First and foremost, this is an awesome domain name!!! Whois shows it was registered in 1997!
But I’m sidetracking.
This is CloudFlares privacy focussed DNS service.

DNS recap:

Just like your phone book translates names into phone numbers, DNS translates URLs (like to it’s actual IP address (like which no one has the time to remember. Or telling your GPS to “go Home” rather than your street address.

Here’s a fun explanation of how DNS works:

The Problem:

Most people or routers have their DNS server pointed towards their Internet Service Provider. Your ISP keeps a track of all the DNS queries you make to it to reach a website. And tailors ads or services accordingly. This information is gold to them. They sell this information to data brokers who then send you more spam, junk and mail. You have an online profile with them that you probably don’t know about.

Privacy Concerns:

Your ISP (Like Comcast or AT&T) also know if you prefer Netflix, youtube over their own streaming service. They can then throttle down your Netflix speeds and claim their own Streampix service is faster and better. Don’t believe that’s possible? Look up “Net Neutrality”.


Most home routers have their DNS addresses pointed towards their ISP by default (through DHCP). Some tech savvy people will quickly point it to which is google’s DNS. It is much faster and now you transfer your visibility from the ISP to Google.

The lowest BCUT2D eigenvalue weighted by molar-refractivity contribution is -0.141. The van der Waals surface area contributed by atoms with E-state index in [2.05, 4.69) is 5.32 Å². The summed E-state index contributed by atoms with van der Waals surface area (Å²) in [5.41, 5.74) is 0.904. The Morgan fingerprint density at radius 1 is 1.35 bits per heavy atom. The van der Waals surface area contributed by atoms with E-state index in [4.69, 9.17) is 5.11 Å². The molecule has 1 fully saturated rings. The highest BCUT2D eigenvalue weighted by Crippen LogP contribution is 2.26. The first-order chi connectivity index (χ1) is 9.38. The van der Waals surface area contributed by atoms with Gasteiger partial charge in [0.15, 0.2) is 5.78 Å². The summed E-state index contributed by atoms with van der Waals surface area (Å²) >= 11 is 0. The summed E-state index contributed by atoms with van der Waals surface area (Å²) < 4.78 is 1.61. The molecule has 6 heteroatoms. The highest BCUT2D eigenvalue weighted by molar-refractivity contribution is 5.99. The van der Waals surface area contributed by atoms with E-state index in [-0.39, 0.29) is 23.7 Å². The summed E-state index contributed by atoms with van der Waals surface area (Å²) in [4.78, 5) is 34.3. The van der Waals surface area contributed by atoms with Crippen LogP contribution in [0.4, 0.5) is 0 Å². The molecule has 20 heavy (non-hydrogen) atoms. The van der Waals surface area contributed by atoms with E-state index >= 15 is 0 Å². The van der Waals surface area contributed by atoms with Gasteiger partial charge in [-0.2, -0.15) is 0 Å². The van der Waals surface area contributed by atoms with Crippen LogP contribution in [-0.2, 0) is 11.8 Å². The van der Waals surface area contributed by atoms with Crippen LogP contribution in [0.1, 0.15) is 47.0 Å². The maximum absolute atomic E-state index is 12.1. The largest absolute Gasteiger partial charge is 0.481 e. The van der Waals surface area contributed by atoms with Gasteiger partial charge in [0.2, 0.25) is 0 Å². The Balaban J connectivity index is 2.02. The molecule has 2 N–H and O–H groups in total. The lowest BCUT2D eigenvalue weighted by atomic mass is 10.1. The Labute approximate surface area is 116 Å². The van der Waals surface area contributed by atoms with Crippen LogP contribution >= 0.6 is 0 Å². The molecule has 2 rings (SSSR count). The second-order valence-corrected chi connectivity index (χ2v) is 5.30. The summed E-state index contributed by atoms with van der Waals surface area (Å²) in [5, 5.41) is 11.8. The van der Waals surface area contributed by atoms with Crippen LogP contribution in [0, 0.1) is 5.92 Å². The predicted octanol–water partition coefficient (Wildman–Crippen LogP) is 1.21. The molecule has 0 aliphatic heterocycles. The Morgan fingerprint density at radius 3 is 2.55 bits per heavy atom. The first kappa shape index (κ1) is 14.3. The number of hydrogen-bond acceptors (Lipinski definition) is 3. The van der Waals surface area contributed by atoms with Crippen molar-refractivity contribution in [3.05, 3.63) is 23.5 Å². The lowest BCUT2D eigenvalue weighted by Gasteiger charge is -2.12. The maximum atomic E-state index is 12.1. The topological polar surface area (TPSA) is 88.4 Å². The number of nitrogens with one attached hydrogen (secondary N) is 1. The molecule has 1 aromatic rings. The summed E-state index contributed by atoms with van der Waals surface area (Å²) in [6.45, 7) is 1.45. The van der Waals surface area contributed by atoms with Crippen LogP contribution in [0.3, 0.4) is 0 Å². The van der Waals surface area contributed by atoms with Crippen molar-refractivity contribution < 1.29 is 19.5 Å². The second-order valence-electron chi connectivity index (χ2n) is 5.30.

OpenDNS (now Cisco Umbrella) is also another popular free DNS resolver. The added advantage to it is that it can do URL filtering (block unwanted websites) for free (for home use).

The advantage of this new DNS ( from CloudFlare is that it is private.

  1. They secure the communications from your computer to their DNS, and between other DNS servers it queries. So no one can snoop into your queries (ISPs won’t like this).
  2. They delete all your logs after 24 hours! So no data is stored for re-sale, targetted ads or profiling a users browsing habits.


Open your routers login page and change your DNS server!

There are 2 choices here, any one is better than the defaults, which is pointing it at your ISP!

  1. Since I do URL filtering at home at the DNS level, I usually keep the primary one as (OpenDNS) and the secondary one as in case of failure.
  2. If you don’t do URL filtering with OpenDNS or have another solution, then your primary DNS should be and secondary as google in case CloudFlare goes down, or is under attack or simply if they havent updated a DNS entry while others have.


I’ve faced some issues with resolving website names with When I changed it to, everything was fine. Not all DNS tables have the same info. So it’s good to keep some diversity. Cloudflare also has a secondary DNS for redundancy, buy my issue is with entries that are not updated in either copy but exist in OpenDNS or Google.

The true test of patience comes with how fast your browser can load a page 😎.